Five years after Scott Marcello, then-vice chair of audit with KPMG, was fired for failing to supervise employees who engaged in a scheme to fraudulently improve the PCAOB’s audit inspection results, the board fined him $100,000.

The PCAOB seems to have been trying to send a message to the auditing profession about the importance of ethical conduct and accountability because the board said that this is the largest fine ever slapped on an individual in a settled case.

During the speech, Williams said that the board is expanding its case identification process.

Among other efforts, “We are looking for patterns and conducting more sweeps,” she said. “Sweeps enable us to get additional information from a number of firms at the same time on areas where we suspect that violations may be occurring. They make it harder for those violating our rules or standards to hide.”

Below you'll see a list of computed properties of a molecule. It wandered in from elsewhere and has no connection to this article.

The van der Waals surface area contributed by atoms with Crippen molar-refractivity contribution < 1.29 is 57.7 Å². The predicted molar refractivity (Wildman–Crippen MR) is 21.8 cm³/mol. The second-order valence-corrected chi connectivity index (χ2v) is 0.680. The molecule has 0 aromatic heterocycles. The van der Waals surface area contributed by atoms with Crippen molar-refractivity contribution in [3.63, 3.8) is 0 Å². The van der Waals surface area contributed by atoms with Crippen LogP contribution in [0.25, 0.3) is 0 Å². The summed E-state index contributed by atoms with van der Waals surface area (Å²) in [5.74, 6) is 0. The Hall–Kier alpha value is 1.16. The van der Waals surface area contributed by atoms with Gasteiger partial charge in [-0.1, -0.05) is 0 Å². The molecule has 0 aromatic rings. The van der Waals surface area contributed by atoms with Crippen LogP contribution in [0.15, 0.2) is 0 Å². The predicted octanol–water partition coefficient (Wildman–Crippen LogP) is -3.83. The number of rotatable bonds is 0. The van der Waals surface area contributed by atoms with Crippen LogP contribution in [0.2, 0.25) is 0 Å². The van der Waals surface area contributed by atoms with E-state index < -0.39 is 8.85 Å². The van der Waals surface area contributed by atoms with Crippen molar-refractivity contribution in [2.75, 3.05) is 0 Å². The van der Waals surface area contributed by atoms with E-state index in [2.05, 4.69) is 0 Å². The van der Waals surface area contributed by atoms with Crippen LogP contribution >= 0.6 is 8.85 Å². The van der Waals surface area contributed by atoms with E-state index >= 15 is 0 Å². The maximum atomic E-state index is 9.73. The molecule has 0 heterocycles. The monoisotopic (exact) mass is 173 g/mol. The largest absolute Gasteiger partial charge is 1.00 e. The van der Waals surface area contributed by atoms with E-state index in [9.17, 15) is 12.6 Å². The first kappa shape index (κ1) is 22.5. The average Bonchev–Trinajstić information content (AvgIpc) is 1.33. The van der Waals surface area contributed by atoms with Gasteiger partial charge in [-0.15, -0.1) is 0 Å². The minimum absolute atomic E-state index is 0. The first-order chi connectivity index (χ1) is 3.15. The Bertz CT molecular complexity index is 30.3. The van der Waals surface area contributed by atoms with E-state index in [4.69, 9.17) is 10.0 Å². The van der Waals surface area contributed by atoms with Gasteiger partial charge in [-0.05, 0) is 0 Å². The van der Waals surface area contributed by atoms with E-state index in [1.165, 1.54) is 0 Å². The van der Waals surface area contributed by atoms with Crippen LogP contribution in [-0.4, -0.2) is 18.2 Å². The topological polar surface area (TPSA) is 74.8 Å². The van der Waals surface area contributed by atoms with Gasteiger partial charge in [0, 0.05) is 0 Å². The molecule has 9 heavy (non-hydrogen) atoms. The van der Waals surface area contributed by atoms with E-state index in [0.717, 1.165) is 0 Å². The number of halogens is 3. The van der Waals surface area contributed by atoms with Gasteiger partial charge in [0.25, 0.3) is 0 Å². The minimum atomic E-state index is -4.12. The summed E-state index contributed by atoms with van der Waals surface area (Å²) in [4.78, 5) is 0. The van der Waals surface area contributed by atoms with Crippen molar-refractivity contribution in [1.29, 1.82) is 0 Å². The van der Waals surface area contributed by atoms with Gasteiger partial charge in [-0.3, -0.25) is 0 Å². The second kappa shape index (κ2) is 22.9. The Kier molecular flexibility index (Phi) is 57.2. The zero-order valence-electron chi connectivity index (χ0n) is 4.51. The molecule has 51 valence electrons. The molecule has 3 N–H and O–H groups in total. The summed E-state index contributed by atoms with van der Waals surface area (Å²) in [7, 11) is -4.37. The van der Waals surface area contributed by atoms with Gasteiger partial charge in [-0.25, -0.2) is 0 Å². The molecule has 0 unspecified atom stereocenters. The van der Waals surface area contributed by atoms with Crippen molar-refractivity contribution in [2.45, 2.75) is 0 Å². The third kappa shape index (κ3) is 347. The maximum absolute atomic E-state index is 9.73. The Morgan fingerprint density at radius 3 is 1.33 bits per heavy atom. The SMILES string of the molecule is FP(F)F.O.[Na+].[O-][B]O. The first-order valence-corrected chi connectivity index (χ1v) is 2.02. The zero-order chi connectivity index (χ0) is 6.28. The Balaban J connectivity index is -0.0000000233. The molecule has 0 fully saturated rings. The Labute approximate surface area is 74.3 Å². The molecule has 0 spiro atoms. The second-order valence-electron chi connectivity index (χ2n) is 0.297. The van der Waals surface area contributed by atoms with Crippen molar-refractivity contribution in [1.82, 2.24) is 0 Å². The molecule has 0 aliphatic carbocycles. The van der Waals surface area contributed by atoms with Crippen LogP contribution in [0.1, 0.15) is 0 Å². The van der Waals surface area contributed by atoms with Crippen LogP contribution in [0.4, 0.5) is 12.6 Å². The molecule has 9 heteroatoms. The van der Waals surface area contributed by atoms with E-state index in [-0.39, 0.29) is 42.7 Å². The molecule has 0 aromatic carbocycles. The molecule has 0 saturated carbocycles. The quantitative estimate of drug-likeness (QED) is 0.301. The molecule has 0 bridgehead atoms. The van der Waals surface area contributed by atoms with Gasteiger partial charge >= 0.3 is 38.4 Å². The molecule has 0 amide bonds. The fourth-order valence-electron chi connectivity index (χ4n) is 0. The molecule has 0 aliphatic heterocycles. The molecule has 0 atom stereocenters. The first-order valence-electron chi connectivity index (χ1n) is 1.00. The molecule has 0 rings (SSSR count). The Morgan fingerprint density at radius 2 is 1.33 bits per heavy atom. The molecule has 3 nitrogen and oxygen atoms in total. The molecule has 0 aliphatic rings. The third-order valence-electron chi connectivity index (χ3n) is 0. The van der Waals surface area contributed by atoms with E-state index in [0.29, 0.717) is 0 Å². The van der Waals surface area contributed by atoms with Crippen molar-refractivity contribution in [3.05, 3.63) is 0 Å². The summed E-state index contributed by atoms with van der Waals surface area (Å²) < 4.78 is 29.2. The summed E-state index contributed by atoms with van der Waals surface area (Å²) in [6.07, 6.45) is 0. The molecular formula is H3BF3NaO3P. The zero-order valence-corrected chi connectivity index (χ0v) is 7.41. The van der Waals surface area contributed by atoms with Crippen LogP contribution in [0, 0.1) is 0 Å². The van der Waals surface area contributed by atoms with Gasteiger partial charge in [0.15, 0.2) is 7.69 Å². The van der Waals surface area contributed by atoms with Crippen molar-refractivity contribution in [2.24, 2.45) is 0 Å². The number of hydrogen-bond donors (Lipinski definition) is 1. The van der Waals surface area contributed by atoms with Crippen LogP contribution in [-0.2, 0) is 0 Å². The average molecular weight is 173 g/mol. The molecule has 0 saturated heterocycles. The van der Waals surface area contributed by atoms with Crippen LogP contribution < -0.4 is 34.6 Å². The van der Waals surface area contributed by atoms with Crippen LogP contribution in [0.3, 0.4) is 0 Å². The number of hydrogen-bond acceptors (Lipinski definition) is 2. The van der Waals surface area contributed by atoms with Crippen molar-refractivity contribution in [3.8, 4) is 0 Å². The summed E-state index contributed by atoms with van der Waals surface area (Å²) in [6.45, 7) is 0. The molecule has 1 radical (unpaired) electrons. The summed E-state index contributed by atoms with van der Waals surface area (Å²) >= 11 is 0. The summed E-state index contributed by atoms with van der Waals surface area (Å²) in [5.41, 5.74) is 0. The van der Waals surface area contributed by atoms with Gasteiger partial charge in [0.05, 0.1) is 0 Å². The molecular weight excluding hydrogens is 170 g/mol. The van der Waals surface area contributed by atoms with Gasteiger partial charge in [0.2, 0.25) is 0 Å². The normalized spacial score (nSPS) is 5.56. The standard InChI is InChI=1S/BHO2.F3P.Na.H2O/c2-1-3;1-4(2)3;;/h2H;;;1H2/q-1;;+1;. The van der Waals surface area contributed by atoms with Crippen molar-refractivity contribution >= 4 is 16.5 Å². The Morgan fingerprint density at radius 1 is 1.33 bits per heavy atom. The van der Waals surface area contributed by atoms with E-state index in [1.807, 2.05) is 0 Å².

The PCAOB, she said, is also expanding the types of cases it pursues.

“For any violation of PCAOB standards that is serious enough to put investors at risk, the excuse that, ‘it only happened once,’ simply won’t cut it,” she said. “We will not hesitate to bring cases that hinge on only a single, serious wrongful act, whether reckless or negligent.”

In addition, the board wants sanctions to matter.

She said that the current board has more than doubled the average penalties against individuals compared to the last five years. The PCAOB at the same time has increased its average penalties against firms by more than 65 percent.